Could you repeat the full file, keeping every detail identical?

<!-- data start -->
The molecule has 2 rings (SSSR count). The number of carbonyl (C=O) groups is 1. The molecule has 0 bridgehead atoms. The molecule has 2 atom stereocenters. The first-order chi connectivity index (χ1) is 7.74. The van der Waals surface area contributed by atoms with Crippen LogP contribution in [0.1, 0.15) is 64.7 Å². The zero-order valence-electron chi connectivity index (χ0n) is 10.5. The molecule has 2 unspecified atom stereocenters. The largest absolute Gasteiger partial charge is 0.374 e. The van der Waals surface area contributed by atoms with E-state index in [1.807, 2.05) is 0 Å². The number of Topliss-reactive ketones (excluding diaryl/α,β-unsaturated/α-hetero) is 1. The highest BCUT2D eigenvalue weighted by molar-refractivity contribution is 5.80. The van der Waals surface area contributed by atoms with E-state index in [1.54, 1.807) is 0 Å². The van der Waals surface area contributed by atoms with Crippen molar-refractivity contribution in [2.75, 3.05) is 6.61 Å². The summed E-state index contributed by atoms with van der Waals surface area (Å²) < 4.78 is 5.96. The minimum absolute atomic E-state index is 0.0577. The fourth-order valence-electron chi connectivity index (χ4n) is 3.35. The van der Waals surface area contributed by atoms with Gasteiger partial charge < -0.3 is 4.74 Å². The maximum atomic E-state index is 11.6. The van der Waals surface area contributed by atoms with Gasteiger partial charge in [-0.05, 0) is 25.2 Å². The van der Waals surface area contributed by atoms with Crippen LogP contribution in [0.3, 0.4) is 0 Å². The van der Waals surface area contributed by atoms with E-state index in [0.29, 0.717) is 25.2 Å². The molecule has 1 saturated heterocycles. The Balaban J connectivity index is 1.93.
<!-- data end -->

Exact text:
The molecule has 2 rings (SSSR count). The number of carbonyl (C=O) groups is 1. The molecule has 0 bridgehead atoms. The molecule has 2 atom stereocenters. The first-order chi connectivity index (χ1) is 7.74. The van der Waals surface area contributed by atoms with Crippen LogP contribution in [0.1, 0.15) is 64.7 Å². The zero-order valence-electron chi connectivity index (χ0n) is 10.5. The molecule has 2 unspecified atom stereocenters. The largest absolute Gasteiger partial charge is 0.374 e. The van der Waals surface area contributed by atoms with E-state index in [1.807, 2.05) is 0 Å². The number of Topliss-reactive ketones (excluding diaryl/α,β-unsaturated/α-hetero) is 1. The highest BCUT2D eigenvalue weighted by molar-refractivity contribution is 5.80. The van der Waals surface area contributed by atoms with E-state index in [1.54, 1.807) is 0 Å². The van der Waals surface area contributed by atoms with Crippen molar-refractivity contribution in [2.75, 3.05) is 6.61 Å². The summed E-state index contributed by atoms with van der Waals surface area (Å²) < 4.78 is 5.96. The minimum absolute atomic E-state index is 0.0577. The fourth-order valence-electron chi connectivity index (χ4n) is 3.35. The van der Waals surface area contributed by atoms with Gasteiger partial charge < -0.3 is 4.74 Å². The maximum atomic E-state index is 11.6. The van der Waals surface area contributed by atoms with Gasteiger partial charge in [-0.05, 0) is 25.2 Å². The van der Waals surface area contributed by atoms with Crippen LogP contribution in [0.3, 0.4) is 0 Å². The van der Waals surface area contributed by atoms with E-state index in [0.29, 0.717) is 25.2 Å². The molecule has 1 saturated heterocycles. The Balaban J connectivity index is 1.93.